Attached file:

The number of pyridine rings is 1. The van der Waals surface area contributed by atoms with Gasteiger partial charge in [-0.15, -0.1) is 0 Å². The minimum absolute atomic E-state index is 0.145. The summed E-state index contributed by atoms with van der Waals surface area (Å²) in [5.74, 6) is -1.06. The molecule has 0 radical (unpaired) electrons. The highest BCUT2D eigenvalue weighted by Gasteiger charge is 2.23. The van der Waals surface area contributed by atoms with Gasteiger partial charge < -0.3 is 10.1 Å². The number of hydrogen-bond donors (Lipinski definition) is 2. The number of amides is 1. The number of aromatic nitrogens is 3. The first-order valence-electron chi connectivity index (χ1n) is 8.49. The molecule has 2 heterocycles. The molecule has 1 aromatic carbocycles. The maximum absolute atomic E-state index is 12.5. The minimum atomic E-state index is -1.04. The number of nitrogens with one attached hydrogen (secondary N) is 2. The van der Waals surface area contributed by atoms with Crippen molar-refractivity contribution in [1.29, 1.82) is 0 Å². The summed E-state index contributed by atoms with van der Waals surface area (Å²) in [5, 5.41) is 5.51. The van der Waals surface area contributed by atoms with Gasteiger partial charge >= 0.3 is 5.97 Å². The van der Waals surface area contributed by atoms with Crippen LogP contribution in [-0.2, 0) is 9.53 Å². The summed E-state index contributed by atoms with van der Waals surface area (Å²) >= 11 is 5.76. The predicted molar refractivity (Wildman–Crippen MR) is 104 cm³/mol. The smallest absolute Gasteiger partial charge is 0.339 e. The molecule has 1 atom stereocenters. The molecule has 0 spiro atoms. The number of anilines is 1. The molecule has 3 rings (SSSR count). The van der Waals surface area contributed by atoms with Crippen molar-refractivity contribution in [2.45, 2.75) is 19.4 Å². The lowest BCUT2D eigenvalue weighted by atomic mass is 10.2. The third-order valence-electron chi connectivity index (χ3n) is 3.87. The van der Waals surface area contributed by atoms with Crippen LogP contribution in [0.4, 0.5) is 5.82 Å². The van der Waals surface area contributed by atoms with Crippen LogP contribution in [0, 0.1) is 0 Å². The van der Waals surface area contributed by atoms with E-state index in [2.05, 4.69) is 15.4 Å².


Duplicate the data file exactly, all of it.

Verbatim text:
The number of pyridine rings is 1. The van der Waals surface area contributed by atoms with Gasteiger partial charge in [-0.15, -0.1) is 0 Å². The minimum absolute atomic E-state index is 0.145. The summed E-state index contributed by atoms with van der Waals surface area (Å²) in [5.74, 6) is -1.06. The molecule has 0 radical (unpaired) electrons. The highest BCUT2D eigenvalue weighted by Gasteiger charge is 2.23. The van der Waals surface area contributed by atoms with Gasteiger partial charge < -0.3 is 10.1 Å². The number of hydrogen-bond donors (Lipinski definition) is 2. The number of amides is 1. The number of aromatic nitrogens is 3. The first-order valence-electron chi connectivity index (χ1n) is 8.49. The molecule has 2 heterocycles. The molecule has 1 aromatic carbocycles. The maximum absolute atomic E-state index is 12.5. The minimum atomic E-state index is -1.04. The number of nitrogens with one attached hydrogen (secondary N) is 2. The van der Waals surface area contributed by atoms with Crippen molar-refractivity contribution in [1.29, 1.82) is 0 Å². The summed E-state index contributed by atoms with van der Waals surface area (Å²) in [5, 5.41) is 5.51. The van der Waals surface area contributed by atoms with Gasteiger partial charge >= 0.3 is 5.97 Å². The van der Waals surface area contributed by atoms with Crippen LogP contribution in [-0.2, 0) is 9.53 Å². The summed E-state index contributed by atoms with van der Waals surface area (Å²) >= 11 is 5.76. The predicted molar refractivity (Wildman–Crippen MR) is 104 cm³/mol. The smallest absolute Gasteiger partial charge is 0.339 e. The molecule has 1 atom stereocenters. The molecule has 0 spiro atoms. The number of anilines is 1. The molecule has 3 rings (SSSR count). The van der Waals surface area contributed by atoms with Crippen molar-refractivity contribution in [2.45, 2.75) is 19.4 Å². The lowest BCUT2D eigenvalue weighted by atomic mass is 10.2. The third-order valence-electron chi connectivity index (χ3n) is 3.87. The van der Waals surface area contributed by atoms with Crippen LogP contribution in [0.4, 0.5) is 5.82 Å². The van der Waals surface area contributed by atoms with Crippen LogP contribution in [0, 0.1) is 0 Å². The van der Waals surface area contributed by atoms with E-state index in [2.05, 4.69) is 15.4 Å².